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By Carlos Glender ’13, Martín Kielmanowicz ’14, and Erik Steiner ’13
|Moderator:||Jeffrey A. Barclay ’83, Investment Management, Goldman, Sachs & Co. and Adjunct Professor, Columbia Business School|
|Panelists:||Stephen J. Furnary, Chairman and Chief Executive Officer, Clarion Partners
Michael Lehrman ’90, Global Head of Real Estate, Cantor Fitzgerald/Newmark Grubb Knight Frank
Matthew J. Lustig, Managing Partner of North America Investment Banking, Head of Real Estate, Lazard Frères & Co.
Glenn J. Rufrano, President and Chief Executive Officer, Cushman & Wakefield
“Consolidating and Recapitalizing Real Estate Businesses” brought together highly accomplished professionals from across the real estate industry in a good-humored and wide-ranging discussion on the sector at large.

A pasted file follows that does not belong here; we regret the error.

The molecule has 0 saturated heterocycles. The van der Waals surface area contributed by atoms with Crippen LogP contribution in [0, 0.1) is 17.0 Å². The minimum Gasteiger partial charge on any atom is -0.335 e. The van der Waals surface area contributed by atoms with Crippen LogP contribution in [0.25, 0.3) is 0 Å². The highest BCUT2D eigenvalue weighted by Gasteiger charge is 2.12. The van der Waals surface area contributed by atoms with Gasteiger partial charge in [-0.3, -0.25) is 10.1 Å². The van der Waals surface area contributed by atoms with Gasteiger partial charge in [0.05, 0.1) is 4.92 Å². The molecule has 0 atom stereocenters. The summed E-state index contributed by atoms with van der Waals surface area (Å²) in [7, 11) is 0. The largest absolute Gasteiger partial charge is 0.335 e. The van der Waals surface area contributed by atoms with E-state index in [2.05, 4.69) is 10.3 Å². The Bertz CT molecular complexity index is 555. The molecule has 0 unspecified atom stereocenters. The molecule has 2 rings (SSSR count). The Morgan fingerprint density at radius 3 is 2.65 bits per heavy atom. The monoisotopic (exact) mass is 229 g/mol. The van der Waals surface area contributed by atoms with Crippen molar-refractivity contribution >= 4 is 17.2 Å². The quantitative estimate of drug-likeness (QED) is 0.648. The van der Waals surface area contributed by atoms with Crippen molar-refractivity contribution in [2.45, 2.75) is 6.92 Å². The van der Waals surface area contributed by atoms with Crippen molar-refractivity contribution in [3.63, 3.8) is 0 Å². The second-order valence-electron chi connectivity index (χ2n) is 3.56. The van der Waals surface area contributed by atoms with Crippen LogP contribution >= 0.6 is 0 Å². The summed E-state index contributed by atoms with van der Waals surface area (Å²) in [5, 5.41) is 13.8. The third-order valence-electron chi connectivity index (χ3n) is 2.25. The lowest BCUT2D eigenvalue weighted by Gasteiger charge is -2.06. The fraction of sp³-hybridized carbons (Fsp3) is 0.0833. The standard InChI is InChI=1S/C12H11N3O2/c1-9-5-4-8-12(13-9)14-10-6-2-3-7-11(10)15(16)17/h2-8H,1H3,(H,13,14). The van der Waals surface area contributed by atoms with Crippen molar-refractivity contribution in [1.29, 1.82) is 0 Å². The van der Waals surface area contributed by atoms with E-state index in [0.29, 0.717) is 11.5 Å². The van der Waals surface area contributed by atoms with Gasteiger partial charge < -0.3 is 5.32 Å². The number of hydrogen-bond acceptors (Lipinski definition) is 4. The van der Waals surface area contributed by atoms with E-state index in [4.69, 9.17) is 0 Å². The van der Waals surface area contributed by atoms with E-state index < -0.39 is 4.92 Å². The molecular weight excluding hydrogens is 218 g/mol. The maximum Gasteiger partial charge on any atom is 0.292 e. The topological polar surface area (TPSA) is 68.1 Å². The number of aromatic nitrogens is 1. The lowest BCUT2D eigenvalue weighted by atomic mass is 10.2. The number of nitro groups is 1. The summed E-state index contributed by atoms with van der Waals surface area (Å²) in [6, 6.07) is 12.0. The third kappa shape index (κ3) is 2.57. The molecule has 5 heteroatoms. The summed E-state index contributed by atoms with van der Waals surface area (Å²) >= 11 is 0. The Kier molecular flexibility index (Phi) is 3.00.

While guiding the conversation to cover many topics, Barclay kept to the underlying themes of the current economic environment and the future of real estate as an asset class. Rufrano offered a mildly optimistic view, saying that he was not running Cushman & Wakefield as if a recession is likely, but he did advise lower levels of leverage in order to be prepared for unexpected turns. Focusing more on regulatory changes and uncertainty, Lustig and Lehrman highlighted that their firms do not fall directly under federal regulation while noting that regulations were nonetheless creating both challenges and opportunities. All the panelists seemed to agree that a key driver of opportunities would be the ongoing low-interest-rate environment. Lustig explained that a desire for higher yields would likely result in increasing demand for REIT shares. Echoing the earlier address by David Simon ‘85, Lustig reiterated that it is an opportune time to borrow before rates inevitably begin to increase. Lehrman, meanwhile, voiced optimism for the commercial mortgage-backed securities industry, which will see $375 billion needing to be refinanced in 2013 alone, leading to a robust deal pipeline and operational opportunities in the months ahead.